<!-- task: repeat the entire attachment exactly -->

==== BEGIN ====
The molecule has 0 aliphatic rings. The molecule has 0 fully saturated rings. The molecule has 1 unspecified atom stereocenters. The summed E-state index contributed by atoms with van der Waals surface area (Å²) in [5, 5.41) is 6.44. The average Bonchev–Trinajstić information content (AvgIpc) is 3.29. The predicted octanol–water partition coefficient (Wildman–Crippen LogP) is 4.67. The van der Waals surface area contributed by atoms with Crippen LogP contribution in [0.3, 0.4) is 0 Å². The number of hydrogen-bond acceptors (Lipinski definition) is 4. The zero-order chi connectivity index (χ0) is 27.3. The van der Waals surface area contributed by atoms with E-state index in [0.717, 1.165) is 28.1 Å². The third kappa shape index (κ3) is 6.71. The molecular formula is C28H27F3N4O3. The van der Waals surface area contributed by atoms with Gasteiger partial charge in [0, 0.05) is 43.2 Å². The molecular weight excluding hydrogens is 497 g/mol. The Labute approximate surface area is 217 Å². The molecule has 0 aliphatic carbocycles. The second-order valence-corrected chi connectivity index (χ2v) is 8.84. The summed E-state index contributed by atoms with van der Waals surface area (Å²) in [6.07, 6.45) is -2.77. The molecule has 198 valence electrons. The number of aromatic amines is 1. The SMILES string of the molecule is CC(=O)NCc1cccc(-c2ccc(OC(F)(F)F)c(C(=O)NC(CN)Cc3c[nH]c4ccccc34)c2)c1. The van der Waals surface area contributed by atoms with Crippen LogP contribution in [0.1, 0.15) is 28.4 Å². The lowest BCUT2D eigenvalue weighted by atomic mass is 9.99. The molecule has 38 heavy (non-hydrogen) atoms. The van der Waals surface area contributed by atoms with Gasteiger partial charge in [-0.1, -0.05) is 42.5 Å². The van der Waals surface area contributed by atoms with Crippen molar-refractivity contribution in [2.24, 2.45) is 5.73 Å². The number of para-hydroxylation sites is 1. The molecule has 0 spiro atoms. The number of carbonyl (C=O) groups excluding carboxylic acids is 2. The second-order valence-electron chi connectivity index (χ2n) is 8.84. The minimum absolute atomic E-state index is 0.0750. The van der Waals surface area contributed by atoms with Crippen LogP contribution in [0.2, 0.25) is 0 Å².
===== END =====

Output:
The molecule has 0 aliphatic rings. The molecule has 0 fully saturated rings. The molecule has 1 unspecified atom stereocenters. The summed E-state index contributed by atoms with van der Waals surface area (Å²) in [5, 5.41) is 6.44. The average Bonchev–Trinajstić information content (AvgIpc) is 3.29. The predicted octanol–water partition coefficient (Wildman–Crippen LogP) is 4.67. The van der Waals surface area contributed by atoms with Crippen LogP contribution in [0.3, 0.4) is 0 Å². The number of hydrogen-bond acceptors (Lipinski definition) is 4. The zero-order chi connectivity index (χ0) is 27.3. The van der Waals surface area contributed by atoms with E-state index in [0.717, 1.165) is 28.1 Å². The third kappa shape index (κ3) is 6.71. The molecular formula is C28H27F3N4O3. The van der Waals surface area contributed by atoms with Gasteiger partial charge in [0, 0.05) is 43.2 Å². The molecular weight excluding hydrogens is 497 g/mol. The Labute approximate surface area is 217 Å². The molecule has 0 aliphatic carbocycles. The second-order valence-corrected chi connectivity index (χ2v) is 8.84. The summed E-state index contributed by atoms with van der Waals surface area (Å²) in [6.07, 6.45) is -2.77. The molecule has 198 valence electrons. The number of aromatic amines is 1. The SMILES string of the molecule is CC(=O)NCc1cccc(-c2ccc(OC(F)(F)F)c(C(=O)NC(CN)Cc3c[nH]c4ccccc34)c2)c1. The van der Waals surface area contributed by atoms with Crippen LogP contribution in [0.1, 0.15) is 28.4 Å². The lowest BCUT2D eigenvalue weighted by atomic mass is 9.99. The molecule has 38 heavy (non-hydrogen) atoms. The van der Waals surface area contributed by atoms with Gasteiger partial charge in [-0.1, -0.05) is 42.5 Å². The van der Waals surface area contributed by atoms with Crippen molar-refractivity contribution in [2.24, 2.45) is 5.73 Å². The number of para-hydroxylation sites is 1. The molecule has 0 spiro atoms. The number of carbonyl (C=O) groups excluding carboxylic acids is 2. The second-order valence-electron chi connectivity index (χ2n) is 8.84. The minimum absolute atomic E-state index is 0.0750. The van der Waals surface area contributed by atoms with Crippen LogP contribution in [0.2, 0.25) is 0 Å².